Padraig Pearse and The Fanatic’s Heart

“There are many things more horrible than bloodshed, and slavery is one of them”- Padraig Pearse

http://hdl.handle.net/10599/386 (South Dublin Library collection)

What would it take for a man to sacrifice his life for a cause that might not survive? To strike against an occupying power who has crushed all resistance time and time again? How sure of one’s own inner convictions does a man have to be, to take the most radical of measures?

These are just some of the questions one must ask when exploring the life of Irish Republican Patrick Pearse, the leader of the 1916 Easter Rising in Ireland. Before the rising, Pearse was an esteemed member of the Irish Republican Brotherhood; a radical, Irish nationalist, separatist organization.

On Monday, April 24th 1916, Pearse, along with James Connolly, Thomas Macdonaugh, Thomas Clarke, Eamon Ceant, Joseph Plunkett and Sean MacDiarmada, led an Irish Republican Militia onto the streets of Dublin. At the exact same time, Britain who had been occupying Ireland for seven centuries, was engaged in the most horrific war to date on the European continent.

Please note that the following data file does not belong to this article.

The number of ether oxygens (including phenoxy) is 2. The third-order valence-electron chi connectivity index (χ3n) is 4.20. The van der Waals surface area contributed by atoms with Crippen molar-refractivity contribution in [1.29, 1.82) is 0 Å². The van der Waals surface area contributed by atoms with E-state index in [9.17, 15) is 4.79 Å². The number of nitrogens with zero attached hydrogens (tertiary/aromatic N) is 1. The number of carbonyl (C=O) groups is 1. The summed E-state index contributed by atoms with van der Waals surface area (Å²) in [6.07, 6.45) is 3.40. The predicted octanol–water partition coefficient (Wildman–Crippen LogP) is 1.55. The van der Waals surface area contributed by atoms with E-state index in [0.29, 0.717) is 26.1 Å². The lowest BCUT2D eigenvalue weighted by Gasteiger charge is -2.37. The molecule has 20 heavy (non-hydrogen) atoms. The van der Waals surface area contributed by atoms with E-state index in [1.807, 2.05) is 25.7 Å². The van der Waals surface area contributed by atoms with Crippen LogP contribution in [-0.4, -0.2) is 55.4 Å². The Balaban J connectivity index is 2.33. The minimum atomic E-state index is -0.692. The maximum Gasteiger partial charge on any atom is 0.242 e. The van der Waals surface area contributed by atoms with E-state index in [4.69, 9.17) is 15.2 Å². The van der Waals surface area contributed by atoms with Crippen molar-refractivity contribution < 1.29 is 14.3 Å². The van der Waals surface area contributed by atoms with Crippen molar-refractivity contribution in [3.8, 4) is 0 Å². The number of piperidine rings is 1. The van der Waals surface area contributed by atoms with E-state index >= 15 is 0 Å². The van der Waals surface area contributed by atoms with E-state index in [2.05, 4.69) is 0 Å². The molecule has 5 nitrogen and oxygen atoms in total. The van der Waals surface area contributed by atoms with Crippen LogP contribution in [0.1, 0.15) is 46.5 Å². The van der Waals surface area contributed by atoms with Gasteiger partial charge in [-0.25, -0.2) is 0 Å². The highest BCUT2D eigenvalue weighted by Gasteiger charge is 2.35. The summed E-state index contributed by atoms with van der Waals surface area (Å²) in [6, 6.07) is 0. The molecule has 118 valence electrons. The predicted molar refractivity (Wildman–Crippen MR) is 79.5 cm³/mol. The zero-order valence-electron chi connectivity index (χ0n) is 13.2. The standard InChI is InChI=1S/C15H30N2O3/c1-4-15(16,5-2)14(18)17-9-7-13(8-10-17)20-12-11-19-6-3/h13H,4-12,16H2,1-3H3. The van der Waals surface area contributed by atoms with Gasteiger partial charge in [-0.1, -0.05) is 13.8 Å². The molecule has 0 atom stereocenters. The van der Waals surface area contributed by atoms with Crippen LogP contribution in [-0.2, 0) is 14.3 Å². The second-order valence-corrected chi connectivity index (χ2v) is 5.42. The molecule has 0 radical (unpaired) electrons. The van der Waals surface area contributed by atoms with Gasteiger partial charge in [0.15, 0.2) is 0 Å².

In the wee morning hours, the Rebels stormed buildings across the city and set up their headquarters in the General Post Office on O’Connell street. A few minutes after noon, Pearse, the elected President of a new Irish Provisional government, stood on the steps of the General Post office and began reading from a document that is today known as the Proclamation of the Irish Republic. He began;

“In the name of God and of the dead generations from which she receives her old tradition of nationhood, Ireland, through us, summons her children to her flag and strikes for her freedom.”

The Easter Rising had begun.

In six days of bloody street fighting, over 500 people were killed and another 2500 wounded. The Rebels were forced to surrender on the following Saturday to an overwhelming British force that had poured in from Britain as the week progressed. A couple days later, the British sentenced Pearse along with the other leaders of the insurrection, to death by firing squad.

In his final moments, Pearse whistled as he was led from his cell to the yard of Kilmainham Gaol, the notorious Dublin Prison where scores of rebels had been held and executed during Britain’s rule in Ireland. Pearse and his colleagues, were now about to bolster the symbol of the prison as a rallying for Irish Nationalism.

Pearse died instantly by a volley from a line of British soldiers. Tom Clarke, the most esteemed member of the Irish Republican Brotherhood’s Supreme council and who had served fifteen years in a British prison in the 1880’s and 90’s, had to be finished off with a shot to the skull by a captain. James Connolly, who was wounded during the uprising and unable to walk, had to be strapped to a chair before being executed. Pearse’s brother Willy, despite not being a leader in the rebellion, was also blindfolded and shot.